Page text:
Indonesia Java

Indonesia Java

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Roast Level: Dark

Flavor Profile: Tobacco, Dried Plum, Earthy
Process: Wet-Hulled
Region: Java
Species: Arabica
Growing Altitude: 1,100-1,700masl 

 

Coffee has old roots in Java, stemming from the early 1700s when Yemeni coffee seedlings arrived in Indonesia via trade with India. The Dutch East India Company propelled both coffee production and trade between Java and Europe, cementing Java’s legendary status as the first origin to widely cultivate coffee outside of Ethiopia and Arabia.

Today, farmers in Java cultivate coffee at 1,100 to 1,700 masl. Farms are generally small, usually ranging from 1 - 3 hectares. Coffees from Java tend to be wet hulled (giling basah). The popularity of the wet hulled can be traced back to the economics of coffee production.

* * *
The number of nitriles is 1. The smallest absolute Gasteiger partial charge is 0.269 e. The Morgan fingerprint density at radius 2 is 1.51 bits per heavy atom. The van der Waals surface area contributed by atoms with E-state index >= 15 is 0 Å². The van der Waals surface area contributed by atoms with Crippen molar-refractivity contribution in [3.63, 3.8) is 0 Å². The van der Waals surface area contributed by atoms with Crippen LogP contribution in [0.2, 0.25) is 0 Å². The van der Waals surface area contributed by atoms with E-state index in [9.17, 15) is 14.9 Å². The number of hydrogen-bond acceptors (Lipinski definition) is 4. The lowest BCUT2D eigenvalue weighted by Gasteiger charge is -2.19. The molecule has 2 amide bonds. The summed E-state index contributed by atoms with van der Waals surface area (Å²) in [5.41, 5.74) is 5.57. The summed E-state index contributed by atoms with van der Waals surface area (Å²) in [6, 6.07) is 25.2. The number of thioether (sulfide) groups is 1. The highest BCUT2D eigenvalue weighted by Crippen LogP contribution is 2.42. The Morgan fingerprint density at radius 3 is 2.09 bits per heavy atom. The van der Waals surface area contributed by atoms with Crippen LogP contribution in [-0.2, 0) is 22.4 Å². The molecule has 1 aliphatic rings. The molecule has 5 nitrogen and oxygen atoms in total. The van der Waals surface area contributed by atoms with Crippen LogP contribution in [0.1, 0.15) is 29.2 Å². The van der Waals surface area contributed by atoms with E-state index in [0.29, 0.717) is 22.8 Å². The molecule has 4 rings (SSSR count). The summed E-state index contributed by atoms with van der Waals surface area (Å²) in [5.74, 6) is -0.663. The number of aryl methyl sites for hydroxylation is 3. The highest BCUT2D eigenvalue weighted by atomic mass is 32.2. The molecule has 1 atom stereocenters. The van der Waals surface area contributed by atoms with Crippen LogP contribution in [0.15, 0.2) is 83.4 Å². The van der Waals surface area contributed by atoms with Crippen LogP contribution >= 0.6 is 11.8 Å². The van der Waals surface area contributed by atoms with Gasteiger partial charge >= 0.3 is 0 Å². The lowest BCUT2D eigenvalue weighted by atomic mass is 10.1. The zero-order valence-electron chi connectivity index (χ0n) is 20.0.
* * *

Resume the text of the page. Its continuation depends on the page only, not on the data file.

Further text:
The wet-hulled process begins when ripe red cherry is harvested and depulped on hand-cranked or mechanical pulpers. The coffee is fermented overnight (in vessels such as tanks, buckets, and bags) and washed with clean water the following morning. Parchment is sun-dried for between 12 hours to two days, to facilitate the removal of parchment.

When the moisture content reaches 30-40% the parchment is delivered to a processor for wet hulling. After processing, the pale coffee seed is laid out to dry on tarps or patios, until the moisture level reaches 14-15%. Exporters generally finish the drying process, bringing the moisture level down to 12-13%.